HS: My blazer I was presented with when I represented Gympie at state hockey championships when I was 12 years old.
BL: Premiership jerseys from my playing days. I have a few.
BF: My Gympie Regional Council blazer. I was always proud to wear it as a staff member when I went away, and it now looks like it will have a new life.
Are you superstitious? Would you walk under a ladder?
MC: Yes. The left sock must go on before the right.
GH: No, happy to walk under ladders.
MG: Yes I am Superstitious, I always put on my left sock and shoe on first. When I used to play cricket I would always put on all the batting gear in the same order all the time. If that didn't happen I felt like I wouldn't make any runs that day. No I wouldn't walk under a ladder.
DD: I am superstitious about cholesterol and blood pressure, blood glucose levels etc. I have walked under many ladders and have never had a problem. It all depends on who wears the stocking.
DS: No superstitions, I'm too much of a critical thinker.
HS: Partly, I suppose, wear same shorts and socks to stags footy games where I'm the manager and run the water.
BF: A bit. I "touch wood" (my head) from time to time. Yes I would walk under a ladder, but only after having done a risk assessment first.
What is the one thing you cannot leave home without?
MC: The phone.
GH: Car keys.
MG: For most people it probably would be their mobile phone which I would feel lost if I forgot as well. But I also can't leave home without my Coffee Keep Cup. Need to have that coffee fix every morning.
DD: My integrity.
DS: I have succumbed to the digital age, my mobile phone. I even use it to record distance and speed (slow) when I run or cycle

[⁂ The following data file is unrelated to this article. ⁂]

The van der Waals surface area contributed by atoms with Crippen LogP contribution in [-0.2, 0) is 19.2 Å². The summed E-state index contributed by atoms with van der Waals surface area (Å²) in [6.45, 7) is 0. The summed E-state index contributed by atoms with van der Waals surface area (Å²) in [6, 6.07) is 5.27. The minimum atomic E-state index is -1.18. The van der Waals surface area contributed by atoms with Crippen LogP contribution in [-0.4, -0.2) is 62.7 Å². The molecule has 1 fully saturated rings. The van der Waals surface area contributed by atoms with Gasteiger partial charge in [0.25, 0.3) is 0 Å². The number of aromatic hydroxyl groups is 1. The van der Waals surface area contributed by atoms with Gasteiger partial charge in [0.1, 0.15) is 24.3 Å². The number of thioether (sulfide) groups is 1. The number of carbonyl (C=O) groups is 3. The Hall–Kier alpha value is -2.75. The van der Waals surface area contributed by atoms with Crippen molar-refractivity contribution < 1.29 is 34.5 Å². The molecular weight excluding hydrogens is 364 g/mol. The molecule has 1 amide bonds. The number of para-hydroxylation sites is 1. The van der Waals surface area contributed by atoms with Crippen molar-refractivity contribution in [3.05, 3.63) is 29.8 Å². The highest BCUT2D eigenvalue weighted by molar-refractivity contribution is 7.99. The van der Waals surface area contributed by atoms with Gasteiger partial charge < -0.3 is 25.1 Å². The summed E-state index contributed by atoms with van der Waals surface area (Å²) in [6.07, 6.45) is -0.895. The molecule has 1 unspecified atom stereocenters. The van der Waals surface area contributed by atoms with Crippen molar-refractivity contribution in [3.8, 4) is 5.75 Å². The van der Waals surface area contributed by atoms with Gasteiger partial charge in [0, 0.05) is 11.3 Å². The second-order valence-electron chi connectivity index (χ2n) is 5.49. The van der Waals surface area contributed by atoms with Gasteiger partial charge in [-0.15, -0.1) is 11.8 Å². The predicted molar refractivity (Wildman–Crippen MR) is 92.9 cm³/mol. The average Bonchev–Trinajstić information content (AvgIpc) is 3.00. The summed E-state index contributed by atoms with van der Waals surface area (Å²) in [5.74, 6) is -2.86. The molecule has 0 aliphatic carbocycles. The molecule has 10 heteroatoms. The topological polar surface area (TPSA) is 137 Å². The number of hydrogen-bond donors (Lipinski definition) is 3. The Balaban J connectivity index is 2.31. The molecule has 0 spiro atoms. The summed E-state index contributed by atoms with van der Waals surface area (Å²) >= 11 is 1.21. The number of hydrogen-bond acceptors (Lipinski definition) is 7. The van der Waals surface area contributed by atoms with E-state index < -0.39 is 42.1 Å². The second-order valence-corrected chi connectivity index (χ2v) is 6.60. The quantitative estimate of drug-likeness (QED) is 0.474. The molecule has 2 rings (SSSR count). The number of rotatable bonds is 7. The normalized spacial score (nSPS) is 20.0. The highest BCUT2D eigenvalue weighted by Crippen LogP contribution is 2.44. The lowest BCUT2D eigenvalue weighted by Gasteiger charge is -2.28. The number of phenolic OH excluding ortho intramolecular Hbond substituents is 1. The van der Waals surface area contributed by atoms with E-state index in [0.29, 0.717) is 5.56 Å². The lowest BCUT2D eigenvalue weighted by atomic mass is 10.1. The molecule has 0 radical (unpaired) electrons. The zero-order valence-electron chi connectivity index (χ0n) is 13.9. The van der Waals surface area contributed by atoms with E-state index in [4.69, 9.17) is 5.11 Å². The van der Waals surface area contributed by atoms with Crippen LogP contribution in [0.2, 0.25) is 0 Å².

HS: My phone or glasses.
BF: Reading specs. I always like to read the fine print.
What is the craziest thing you have ever done?
MC: I don't do crazy and am quite unadventurous really. I've never bungee jumped, sky dived or participated in any other planned dangerous activity. I definitely do not possess the "danger" gene.
GH: Can't say it may be incriminating. Hahaha.
MG: The craziest thing I have done was probably to drive a V8 Supercar around Willowbank Raceway for nine laps up to speeds of 180km/h. Luckily I survived.
DD: I really don't want to be arrested, but... it may have been the case that in the early 1980's, Sir Fred Schonell Drive in St Lucia was having a roundabout installed.
It is possible that a very young journalism student was a bit bored and decided to call the council and inform them that a bunch of UQ students dressed as police would be trying to stop them working on the roundabout.
It is also possible that the same student may have called the police and told them that a bunch of UQ students, dressed as council workers, were digging up Sir Fred Schonell drive.
It is also remotely possible that the same student, with a number of his colleagues, sat on deck chairs, on an oval, with about 1000 beers and a ham sandwich, and watched the ensuing melee.
I could not confirm nor deny this and any connection with persons living or dead is purely intentional.
DS: Register to run in the Sydney half-marathon later this month. I could have easily found another excuse to visit my son in Sydney.
HS: End of season footy trip to Kings Cross in my twenties.
BL: Push over a bee hive.
BF: Riding across France on a pushbike, with three other Gympie crazies.